Losing Vision and the Fear of Losing Work As an Individual Who Is Blind or Visually Impaired

Older woman talking on phone

My dear friend has Retinitis Pigmentosa (RP) and is losing her vision. Today she received word that, due to blindness, she is losing her driver’s license on January 5, 2015. She is very concerned about her future, particularly her future at work. Maybe hers is a story you know well and identify with. If so, my heart is saddened for your loss of sight. I can’t fully comprehend it or understand it; I’d be lying if I said I did. However, I care. I care deeply. I have assembled information and resources to assist you in the process of transitioning and coping with vision loss.

My suggestions for you who recently identify as a person who is blind or visually impaired:

  • Let yourself feel. It’s okay to feel anger, shock, depression, guilt, fear, and anxiety. Don’t suppress your emotions. Identify your emotions and own them, for they are a part of grieving and emotional healing.
  • Know that you are not alone. Many others identify with vision loss. You can connect with others who are blind or visually impaired using AFB Message Boards and by joining a local support group.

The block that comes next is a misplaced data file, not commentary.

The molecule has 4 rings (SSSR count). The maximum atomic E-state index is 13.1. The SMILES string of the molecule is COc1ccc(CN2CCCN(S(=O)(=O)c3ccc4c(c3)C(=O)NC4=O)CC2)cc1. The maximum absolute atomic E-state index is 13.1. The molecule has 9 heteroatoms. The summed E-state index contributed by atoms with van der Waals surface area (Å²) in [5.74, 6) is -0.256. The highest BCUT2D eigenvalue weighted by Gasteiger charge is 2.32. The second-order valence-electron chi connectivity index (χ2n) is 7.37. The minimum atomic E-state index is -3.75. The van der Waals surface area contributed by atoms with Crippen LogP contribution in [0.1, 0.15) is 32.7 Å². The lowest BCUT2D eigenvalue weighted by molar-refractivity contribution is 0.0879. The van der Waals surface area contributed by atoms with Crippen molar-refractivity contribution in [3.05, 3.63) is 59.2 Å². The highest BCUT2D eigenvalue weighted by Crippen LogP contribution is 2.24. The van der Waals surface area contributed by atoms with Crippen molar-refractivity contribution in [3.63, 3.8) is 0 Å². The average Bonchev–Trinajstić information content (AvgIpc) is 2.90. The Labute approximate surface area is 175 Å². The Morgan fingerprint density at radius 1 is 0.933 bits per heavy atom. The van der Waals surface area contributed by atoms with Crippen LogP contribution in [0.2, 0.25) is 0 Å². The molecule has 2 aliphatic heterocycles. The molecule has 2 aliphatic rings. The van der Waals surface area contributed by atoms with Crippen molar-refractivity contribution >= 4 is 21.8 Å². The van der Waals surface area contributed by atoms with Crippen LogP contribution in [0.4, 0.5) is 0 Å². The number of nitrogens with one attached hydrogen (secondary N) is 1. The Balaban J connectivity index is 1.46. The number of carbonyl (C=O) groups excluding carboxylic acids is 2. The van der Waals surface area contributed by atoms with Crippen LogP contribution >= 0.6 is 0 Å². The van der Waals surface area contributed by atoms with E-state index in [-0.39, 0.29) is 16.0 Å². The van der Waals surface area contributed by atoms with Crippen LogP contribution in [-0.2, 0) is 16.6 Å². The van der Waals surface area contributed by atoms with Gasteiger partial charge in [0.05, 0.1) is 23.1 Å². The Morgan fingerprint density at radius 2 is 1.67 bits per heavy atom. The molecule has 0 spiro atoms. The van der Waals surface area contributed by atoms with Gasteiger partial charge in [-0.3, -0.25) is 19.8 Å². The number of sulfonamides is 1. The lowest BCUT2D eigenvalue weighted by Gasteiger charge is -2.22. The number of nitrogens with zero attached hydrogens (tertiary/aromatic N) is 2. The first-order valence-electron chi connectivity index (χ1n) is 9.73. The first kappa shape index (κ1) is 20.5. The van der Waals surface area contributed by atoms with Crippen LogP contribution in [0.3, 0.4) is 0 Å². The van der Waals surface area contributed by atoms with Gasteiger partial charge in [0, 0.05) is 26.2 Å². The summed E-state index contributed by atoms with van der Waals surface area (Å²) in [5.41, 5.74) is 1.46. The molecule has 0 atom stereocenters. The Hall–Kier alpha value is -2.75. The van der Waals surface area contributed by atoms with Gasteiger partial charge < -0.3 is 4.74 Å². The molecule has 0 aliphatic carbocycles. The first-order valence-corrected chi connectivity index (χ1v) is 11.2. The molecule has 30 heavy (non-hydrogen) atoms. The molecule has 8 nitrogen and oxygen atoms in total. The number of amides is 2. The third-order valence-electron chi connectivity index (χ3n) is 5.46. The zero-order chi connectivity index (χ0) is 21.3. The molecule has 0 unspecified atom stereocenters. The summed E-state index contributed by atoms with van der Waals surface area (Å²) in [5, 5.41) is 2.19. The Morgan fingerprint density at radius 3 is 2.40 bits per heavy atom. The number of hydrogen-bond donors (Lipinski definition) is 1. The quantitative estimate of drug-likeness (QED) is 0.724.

• As you know, accomplishing daily and work-related tasks will look different now that you have a visual impairment. To learn techniques that allow you to continue living and working independently, locate a local agency that provides vision rehabilitation services. Some agencies provide services in your home, others provide agency-based services, and others offer residential services requiring a lengthy stay. Vision rehabilitation includes training in computer use, reading and writing, home modifications, self-care, financial management, telephone use, leisure activities, traveling, using remaining vision, job training, job modification, job placement, and coping with vision loss.
  • Know that many people who are blind or visually impaired are gainfully employed. You can read their success stories in APH CareerConnect’s Our Stories Section.
  • You may find it tremendously helpful to talk with and seek counsel from a successful professional in your career field who has also experienced vision loss. Contact a mentor who is blind or visually impaired working in your career field or your desired career field using APH CareerConnect’s Mentor Search.
  • Utilize the information and tools within AFB Career Connect. You can explore careers, read tips for succeeding at work with vision loss, and learn about disability disclosure.
  • AFB VisionAware is a great resource for finding support and information on vision loss.

Yes, you are undergoing a substantial loss. However, please know that you have not reached the end. You are transitioning to a new way of navigating home-life and work-life. It can be done, it has been done before. You are not alone and there are many resources available to you as you traverse new territory. Accept responsibility for the direction you are traveling, utilize the resources and support, and take the journey one step at a time.